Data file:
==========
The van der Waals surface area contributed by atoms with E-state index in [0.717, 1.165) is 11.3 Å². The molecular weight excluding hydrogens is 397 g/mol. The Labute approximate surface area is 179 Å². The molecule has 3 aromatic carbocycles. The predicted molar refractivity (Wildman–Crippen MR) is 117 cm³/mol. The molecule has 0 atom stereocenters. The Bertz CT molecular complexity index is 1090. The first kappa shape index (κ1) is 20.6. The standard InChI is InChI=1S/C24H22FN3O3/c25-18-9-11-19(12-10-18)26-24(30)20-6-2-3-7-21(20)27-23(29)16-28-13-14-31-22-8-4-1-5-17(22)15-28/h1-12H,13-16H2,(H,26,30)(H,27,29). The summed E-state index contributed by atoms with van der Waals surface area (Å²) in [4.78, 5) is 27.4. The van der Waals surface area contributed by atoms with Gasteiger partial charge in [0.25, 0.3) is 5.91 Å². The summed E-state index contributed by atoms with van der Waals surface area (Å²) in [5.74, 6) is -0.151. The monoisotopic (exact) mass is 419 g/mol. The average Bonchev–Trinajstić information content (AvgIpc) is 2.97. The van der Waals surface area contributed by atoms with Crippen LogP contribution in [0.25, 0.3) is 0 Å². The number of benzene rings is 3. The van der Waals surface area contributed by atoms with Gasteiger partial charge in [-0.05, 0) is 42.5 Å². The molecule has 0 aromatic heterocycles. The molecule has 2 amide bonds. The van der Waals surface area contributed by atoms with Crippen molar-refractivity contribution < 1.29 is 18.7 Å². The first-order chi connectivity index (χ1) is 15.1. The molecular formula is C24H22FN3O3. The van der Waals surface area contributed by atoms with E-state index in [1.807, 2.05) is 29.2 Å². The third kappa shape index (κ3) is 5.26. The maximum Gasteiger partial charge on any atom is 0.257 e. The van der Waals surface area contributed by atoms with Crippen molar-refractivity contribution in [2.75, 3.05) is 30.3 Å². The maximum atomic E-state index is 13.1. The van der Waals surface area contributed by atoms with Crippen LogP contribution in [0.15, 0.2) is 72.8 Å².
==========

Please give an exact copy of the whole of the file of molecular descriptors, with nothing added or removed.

The van der Waals surface area contributed by atoms with E-state index in [0.717, 1.165) is 11.3 Å². The molecular weight excluding hydrogens is 397 g/mol. The Labute approximate surface area is 179 Å². The molecule has 3 aromatic carbocycles. The predicted molar refractivity (Wildman–Crippen MR) is 117 cm³/mol. The molecule has 0 atom stereocenters. The Bertz CT molecular complexity index is 1090. The first kappa shape index (κ1) is 20.6. The standard InChI is InChI=1S/C24H22FN3O3/c25-18-9-11-19(12-10-18)26-24(30)20-6-2-3-7-21(20)27-23(29)16-28-13-14-31-22-8-4-1-5-17(22)15-28/h1-12H,13-16H2,(H,26,30)(H,27,29). The summed E-state index contributed by atoms with van der Waals surface area (Å²) in [4.78, 5) is 27.4. The van der Waals surface area contributed by atoms with Gasteiger partial charge in [0.25, 0.3) is 5.91 Å². The summed E-state index contributed by atoms with van der Waals surface area (Å²) in [5.74, 6) is -0.151. The monoisotopic (exact) mass is 419 g/mol. The average Bonchev–Trinajstić information content (AvgIpc) is 2.97. The van der Waals surface area contributed by atoms with Crippen LogP contribution in [0.25, 0.3) is 0 Å². The number of benzene rings is 3. The van der Waals surface area contributed by atoms with Gasteiger partial charge in [-0.05, 0) is 42.5 Å². The molecule has 0 aromatic heterocycles. The molecule has 2 amide bonds. The van der Waals surface area contributed by atoms with Crippen molar-refractivity contribution < 1.29 is 18.7 Å². The first-order chi connectivity index (χ1) is 15.1. The molecular formula is C24H22FN3O3. The van der Waals surface area contributed by atoms with E-state index in [1.807, 2.05) is 29.2 Å². The third kappa shape index (κ3) is 5.26. The maximum Gasteiger partial charge on any atom is 0.257 e. The van der Waals surface area contributed by atoms with Crippen molar-refractivity contribution in [2.75, 3.05) is 30.3 Å². The maximum atomic E-state index is 13.1. The van der Waals surface area contributed by atoms with Crippen LogP contribution in [0.15, 0.2) is 72.8 Å².